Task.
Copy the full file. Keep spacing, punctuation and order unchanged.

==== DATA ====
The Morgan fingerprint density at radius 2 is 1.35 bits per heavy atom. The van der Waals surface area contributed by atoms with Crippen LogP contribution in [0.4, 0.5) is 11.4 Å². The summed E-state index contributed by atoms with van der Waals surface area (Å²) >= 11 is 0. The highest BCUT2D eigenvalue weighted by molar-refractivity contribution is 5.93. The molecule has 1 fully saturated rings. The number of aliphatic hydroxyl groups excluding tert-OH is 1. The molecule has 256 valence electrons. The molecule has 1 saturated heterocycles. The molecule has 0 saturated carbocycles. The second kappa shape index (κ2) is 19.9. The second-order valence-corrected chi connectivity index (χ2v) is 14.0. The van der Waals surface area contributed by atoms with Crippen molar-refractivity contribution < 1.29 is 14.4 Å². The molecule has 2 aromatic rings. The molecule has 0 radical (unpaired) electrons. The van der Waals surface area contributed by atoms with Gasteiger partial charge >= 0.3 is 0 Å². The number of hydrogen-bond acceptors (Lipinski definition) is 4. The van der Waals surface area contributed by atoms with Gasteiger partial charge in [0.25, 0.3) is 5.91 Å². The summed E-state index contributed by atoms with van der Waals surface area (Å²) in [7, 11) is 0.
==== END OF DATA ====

The Morgan fingerprint density at radius 2 is 1.35 bits per heavy atom. The van der Waals surface area contributed by atoms with Crippen LogP contribution in [0.4, 0.5) is 11.4 Å². The summed E-state index contributed by atoms with van der Waals surface area (Å²) >= 11 is 0. The highest BCUT2D eigenvalue weighted by molar-refractivity contribution is 5.93. The molecule has 1 fully saturated rings. The number of aliphatic hydroxyl groups excluding tert-OH is 1. The molecule has 256 valence electrons. The molecule has 1 saturated heterocycles. The molecule has 0 saturated carbocycles. The second kappa shape index (κ2) is 19.9. The second-order valence-corrected chi connectivity index (χ2v) is 14.0. The van der Waals surface area contributed by atoms with Crippen molar-refractivity contribution < 1.29 is 14.4 Å². The molecule has 2 aromatic rings. The molecule has 0 radical (unpaired) electrons. The van der Waals surface area contributed by atoms with Gasteiger partial charge >= 0.3 is 0 Å². The number of hydrogen-bond acceptors (Lipinski definition) is 4. The van der Waals surface area contributed by atoms with Gasteiger partial charge in [0.25, 0.3) is 5.91 Å². The summed E-state index contributed by atoms with van der Waals surface area (Å²) in [7, 11) is 0.